[P]olitical speech is the most jealously protected speech under the First Amendment. Speech is not inherently or automatically outside of First Amendment protection merely because it is false. On the other hand, fraud and speech inherent in a crime are acknowledged First Amendment exceptions.https://popehat.substack.com/p/people-are-lying-to-you-about-the
Returning to Brandenberg, everything is about context. The Brandenberg test is not simply whether the speech is political or not, but rather does it meet the two standards. Like it or not, Trump’s speech acts don’t appear to rise to that level.
Likewise, any of the speech acts in the indictment need to be read against the corresponding criminal statutes to determine contextually if they meet those standards. The majority consensus, outside of the Right Wing Media ecosystem, is that they do. And it clearly was enough for a Federal Grand Jury to Indict. Whether or not that thinking will survive the higher standard of a jury trial remains yet to be seen.
Note: I am not a lawyer. I have taken legal classes specifically on the First Amendment and specifically Brandenburg (among other topics). I am married to a Federal Clerk and these are topics we discuss. So without a doubt, Jonathan Turley has forgotten more about the First Amendment than I have ever known. However, it’s also worth noting that a lot of other Lawyers with First Amendment experience and Federal Criminal Prosecution experience disagree with Turley’s take (see both Ulrick and White as a few examples).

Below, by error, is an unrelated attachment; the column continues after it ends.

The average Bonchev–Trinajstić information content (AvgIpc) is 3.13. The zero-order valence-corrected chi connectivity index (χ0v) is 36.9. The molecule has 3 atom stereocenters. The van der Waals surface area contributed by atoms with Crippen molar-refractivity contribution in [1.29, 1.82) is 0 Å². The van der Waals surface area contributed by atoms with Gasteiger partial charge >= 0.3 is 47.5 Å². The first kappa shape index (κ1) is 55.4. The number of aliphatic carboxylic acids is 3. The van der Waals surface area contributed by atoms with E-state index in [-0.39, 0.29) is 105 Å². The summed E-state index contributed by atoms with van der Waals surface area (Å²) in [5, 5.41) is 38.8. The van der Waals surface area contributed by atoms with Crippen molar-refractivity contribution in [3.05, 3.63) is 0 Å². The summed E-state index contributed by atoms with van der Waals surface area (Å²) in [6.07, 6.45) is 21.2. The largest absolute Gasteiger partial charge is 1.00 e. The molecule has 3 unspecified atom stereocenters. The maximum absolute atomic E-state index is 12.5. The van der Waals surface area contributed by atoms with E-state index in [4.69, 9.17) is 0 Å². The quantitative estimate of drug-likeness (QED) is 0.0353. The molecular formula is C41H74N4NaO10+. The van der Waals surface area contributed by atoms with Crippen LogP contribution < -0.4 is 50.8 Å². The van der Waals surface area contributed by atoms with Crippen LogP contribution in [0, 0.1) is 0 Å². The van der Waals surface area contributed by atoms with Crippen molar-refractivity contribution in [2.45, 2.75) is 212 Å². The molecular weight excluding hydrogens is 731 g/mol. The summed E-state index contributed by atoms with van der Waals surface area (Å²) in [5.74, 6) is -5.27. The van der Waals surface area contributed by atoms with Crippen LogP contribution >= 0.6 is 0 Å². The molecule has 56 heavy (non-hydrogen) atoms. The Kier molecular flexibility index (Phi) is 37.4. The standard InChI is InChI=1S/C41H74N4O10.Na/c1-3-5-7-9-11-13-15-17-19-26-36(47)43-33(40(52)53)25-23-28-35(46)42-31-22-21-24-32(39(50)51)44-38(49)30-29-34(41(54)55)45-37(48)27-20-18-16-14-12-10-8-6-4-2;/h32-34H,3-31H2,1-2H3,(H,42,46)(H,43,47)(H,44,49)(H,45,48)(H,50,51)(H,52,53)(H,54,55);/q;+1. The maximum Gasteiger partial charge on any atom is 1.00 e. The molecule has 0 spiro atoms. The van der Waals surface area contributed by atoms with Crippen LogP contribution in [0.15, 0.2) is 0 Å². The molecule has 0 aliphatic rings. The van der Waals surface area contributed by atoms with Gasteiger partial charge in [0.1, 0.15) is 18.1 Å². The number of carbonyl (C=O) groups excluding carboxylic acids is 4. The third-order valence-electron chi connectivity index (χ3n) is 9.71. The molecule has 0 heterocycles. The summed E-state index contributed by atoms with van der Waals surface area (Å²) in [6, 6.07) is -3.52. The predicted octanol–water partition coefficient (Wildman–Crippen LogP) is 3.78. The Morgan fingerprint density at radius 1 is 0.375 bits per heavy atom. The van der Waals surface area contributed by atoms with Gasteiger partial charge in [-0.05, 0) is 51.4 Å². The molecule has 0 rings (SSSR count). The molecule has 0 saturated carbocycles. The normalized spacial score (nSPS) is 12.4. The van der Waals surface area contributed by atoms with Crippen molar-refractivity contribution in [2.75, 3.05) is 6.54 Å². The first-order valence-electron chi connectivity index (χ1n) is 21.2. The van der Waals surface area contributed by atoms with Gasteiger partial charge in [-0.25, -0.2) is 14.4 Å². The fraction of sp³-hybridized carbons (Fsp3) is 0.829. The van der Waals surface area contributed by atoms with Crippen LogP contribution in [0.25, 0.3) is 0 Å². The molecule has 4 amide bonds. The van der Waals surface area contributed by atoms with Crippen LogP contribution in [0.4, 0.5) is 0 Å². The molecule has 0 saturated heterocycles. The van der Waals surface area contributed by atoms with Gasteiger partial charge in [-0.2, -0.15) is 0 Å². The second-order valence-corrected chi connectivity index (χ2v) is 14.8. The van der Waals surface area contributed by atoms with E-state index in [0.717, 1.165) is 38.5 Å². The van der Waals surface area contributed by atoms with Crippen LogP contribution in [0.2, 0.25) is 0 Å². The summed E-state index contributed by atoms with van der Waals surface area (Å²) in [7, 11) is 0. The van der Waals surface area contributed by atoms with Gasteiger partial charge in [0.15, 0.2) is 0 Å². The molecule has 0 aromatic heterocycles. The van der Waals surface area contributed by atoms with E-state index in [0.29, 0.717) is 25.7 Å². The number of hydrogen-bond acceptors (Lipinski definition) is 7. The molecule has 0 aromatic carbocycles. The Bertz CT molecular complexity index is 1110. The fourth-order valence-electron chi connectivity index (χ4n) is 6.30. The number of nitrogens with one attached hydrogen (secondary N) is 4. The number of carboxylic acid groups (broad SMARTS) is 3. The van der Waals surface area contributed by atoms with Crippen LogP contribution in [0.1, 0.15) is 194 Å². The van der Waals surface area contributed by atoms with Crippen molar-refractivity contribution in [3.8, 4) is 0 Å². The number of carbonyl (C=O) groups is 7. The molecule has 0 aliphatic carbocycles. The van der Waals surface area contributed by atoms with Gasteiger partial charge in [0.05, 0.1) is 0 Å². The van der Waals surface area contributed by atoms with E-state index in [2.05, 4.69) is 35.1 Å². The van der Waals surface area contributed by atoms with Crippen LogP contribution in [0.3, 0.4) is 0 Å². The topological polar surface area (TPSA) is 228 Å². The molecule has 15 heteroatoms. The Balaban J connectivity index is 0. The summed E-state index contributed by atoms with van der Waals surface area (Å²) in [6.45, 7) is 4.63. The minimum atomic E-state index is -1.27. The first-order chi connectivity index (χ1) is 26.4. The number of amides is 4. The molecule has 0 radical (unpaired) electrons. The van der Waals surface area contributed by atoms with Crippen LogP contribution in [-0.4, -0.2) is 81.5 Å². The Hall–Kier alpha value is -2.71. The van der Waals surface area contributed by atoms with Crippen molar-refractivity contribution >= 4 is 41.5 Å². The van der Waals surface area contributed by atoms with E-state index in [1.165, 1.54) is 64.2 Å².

Also, I’d encourage anyone whose gotten this far and wants to raise the “well Turley’s an expert and you aren’t” to ask yourselves how your feel about Turley previously stating that he thinks that the last round of Federal changes against Trump are serious and well-founded. If you accept that Turley is right that all of this should be thrown out as political speech, then why don’t you accept Turley’s legal analysis of the Mar A Lago document situation (i.e. that this isn’t just an unfounded witch hunt?).
1 – As Trump has continued to advance the same attacks on E. Jean Carroll since leaving office, the DoJ has reached the conclusion that those comments no longer fall under the “political speech” protection.
2 – The “You’re too honest” quote is really important as Trump’s best defense is that he “honestly” believed he had won the 2020 election. However, admissions like this one, and other examples in the indictment where he refuses to consider evidence to the contrary, speak to the fact that he understood that the facts are against him and didn’t care, intentionally asking people to do dishonest things and take actions that are not legal.